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Movies errors, a wish list (posted by Fabien Villard)

Lately I re-read a list of errors about computers [fr+en] (sorry for English readers, items are in English but comments are in French) found in movies. It’s not exactly the first time I’ve read such a list and it’s always amusing to see a collection of problems movie makers do about our domain, but this time something popped up in my mind: a lot of those errors are not errors at all, they are what we, as common users, would request our computers to do for us.

Let’s take some examples:

  • Movie characters never make typing mistakes.

Isn’t it a dream for all of us to be able to interact with a computer without the hesitations, mistakes and inversions that we do every day in speech? Is it a so terrible thing to request that computers should be able to understand little errors and avoid bad misunderstanding? For example when a compiler says: “Error line 10, missing termination quote.”, is it bad to think that it should be able to add it without complaining?

  • High-tech computers, such as those used by NASA, the CIA or some such governmental institution, will have easy to understand graphical interfaces.

  • Those that don’t have graphical interfaces will have incredibly powerful text-based command shells that can correctly understand and execute commands typed in plain English.

  • Command line interfaces will give you access to any information you want by simply typing, “ACCESS THE SECRET FILES” on any near-by keyboard.

Well… Obvious isn’t it?

  • People typing on a computer can safely turn it off without saving the data.

Why should we still have to bother with backups? Computers are known to fail for a huge collection of reasons. Some of the failures may even appear as pure expressions of the chaos theory (same causes bring different consequences). Why aren’t they sold with built-in gear to protect against such unpredictable behaviors? Is it that the new stuff would be also candidate for pure epidemic failures?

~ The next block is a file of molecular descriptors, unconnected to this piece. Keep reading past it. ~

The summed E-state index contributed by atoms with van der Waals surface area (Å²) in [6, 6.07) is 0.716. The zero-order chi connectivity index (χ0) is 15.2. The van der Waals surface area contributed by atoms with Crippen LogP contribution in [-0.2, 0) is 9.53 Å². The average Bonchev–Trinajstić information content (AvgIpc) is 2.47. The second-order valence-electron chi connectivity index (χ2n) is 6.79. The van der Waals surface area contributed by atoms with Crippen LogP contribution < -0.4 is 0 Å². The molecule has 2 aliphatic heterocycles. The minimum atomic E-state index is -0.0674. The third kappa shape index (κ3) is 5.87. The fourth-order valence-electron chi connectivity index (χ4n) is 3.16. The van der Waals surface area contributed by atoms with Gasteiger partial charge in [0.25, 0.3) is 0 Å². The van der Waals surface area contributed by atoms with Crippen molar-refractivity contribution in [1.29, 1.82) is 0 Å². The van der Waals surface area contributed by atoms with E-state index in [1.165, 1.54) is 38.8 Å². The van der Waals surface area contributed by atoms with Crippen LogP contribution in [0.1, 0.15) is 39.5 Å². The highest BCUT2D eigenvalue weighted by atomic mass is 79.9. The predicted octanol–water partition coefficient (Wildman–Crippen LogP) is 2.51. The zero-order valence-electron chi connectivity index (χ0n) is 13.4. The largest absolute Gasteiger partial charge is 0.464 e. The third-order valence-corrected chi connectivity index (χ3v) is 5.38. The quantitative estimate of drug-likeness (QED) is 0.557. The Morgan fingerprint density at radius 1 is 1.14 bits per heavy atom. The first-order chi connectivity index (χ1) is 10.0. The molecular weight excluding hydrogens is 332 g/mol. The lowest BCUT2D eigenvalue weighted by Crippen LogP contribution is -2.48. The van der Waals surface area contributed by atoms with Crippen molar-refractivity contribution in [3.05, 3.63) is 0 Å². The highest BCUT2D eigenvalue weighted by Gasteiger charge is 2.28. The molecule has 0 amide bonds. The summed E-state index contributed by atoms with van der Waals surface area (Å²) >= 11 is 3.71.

• Computers only take 2 seconds to boot up instead of the average minutes for desktop PCs and 30 minutes or more for larger systems that can run 24 hours, 365 days a year without a reset.

  • Most computers, no matter how small, have reality-defying three-dimensional active animation, photo-realistic graphics capabilities.

Is it so laughable to imagine a computer that would not hog all resources you give it? Is it so unrealistic to imagine a computer that does not spend a precious time to do strange things as waiting tenth of seconds for an electronic device functioning at light speed to finally conclude that the device is not present?

  • If a disk contains encrypted files, you are automatically asked for a password when you insert it.

  • Computers can interface with any other computer regardless of the manufacturer or galaxy where it originated. (See “Independence Day”.) 

  • Computer disks will work on any computer has a floppy drive and all software is usable on any platforms.

Standards. I pray for standards every day. Is it surprising for not IT-trained people to have difficulties to understand why each new thing governing the IT world exposes a new completely re-designed and non-compliant way of doing things? As a specialist, I do not understand either.

Ok, they laugh at movie-makers because they don’t know, those poor guys, how computers go. But wait! What if we were the real culprits because we are not able after all these years to built computers that act correctly?

One Response to “Movies errors, a wish list”

  1. 1
    DVAU:

    Thank you Fabien for the fun!
    Beyond that, I fully agree with your conclusion. We have to question our practices if we are to fulfill the expectations and the myth people put in information science. Proudly talking about our “best practices” is certainly not enough…

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